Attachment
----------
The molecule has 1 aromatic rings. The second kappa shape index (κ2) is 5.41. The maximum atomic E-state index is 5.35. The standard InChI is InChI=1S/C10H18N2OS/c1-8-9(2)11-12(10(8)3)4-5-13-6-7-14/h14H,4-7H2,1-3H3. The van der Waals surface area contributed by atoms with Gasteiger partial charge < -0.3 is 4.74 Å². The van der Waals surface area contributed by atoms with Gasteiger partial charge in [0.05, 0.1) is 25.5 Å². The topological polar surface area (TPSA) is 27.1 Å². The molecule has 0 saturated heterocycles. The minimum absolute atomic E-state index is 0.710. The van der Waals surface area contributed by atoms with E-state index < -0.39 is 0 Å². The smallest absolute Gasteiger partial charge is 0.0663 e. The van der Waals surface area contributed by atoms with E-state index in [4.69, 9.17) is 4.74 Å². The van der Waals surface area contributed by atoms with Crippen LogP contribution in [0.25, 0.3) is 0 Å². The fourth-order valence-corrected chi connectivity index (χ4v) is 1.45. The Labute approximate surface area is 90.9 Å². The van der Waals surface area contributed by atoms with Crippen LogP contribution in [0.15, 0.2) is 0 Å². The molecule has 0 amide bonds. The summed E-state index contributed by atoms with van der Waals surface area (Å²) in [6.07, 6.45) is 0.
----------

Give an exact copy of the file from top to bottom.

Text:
The molecule has 1 aromatic rings. The second kappa shape index (κ2) is 5.41. The maximum atomic E-state index is 5.35. The standard InChI is InChI=1S/C10H18N2OS/c1-8-9(2)11-12(10(8)3)4-5-13-6-7-14/h14H,4-7H2,1-3H3. The van der Waals surface area contributed by atoms with Gasteiger partial charge < -0.3 is 4.74 Å². The van der Waals surface area contributed by atoms with Gasteiger partial charge in [0.05, 0.1) is 25.5 Å². The topological polar surface area (TPSA) is 27.1 Å². The molecule has 0 saturated heterocycles. The minimum absolute atomic E-state index is 0.710. The van der Waals surface area contributed by atoms with E-state index < -0.39 is 0 Å². The smallest absolute Gasteiger partial charge is 0.0663 e. The van der Waals surface area contributed by atoms with E-state index in [4.69, 9.17) is 4.74 Å². The van der Waals surface area contributed by atoms with Crippen LogP contribution in [0.25, 0.3) is 0 Å². The fourth-order valence-corrected chi connectivity index (χ4v) is 1.45. The Labute approximate surface area is 90.9 Å². The van der Waals surface area contributed by atoms with Crippen LogP contribution in [0.15, 0.2) is 0 Å². The molecule has 0 amide bonds. The summed E-state index contributed by atoms with van der Waals surface area (Å²) in [6.07, 6.45) is 0.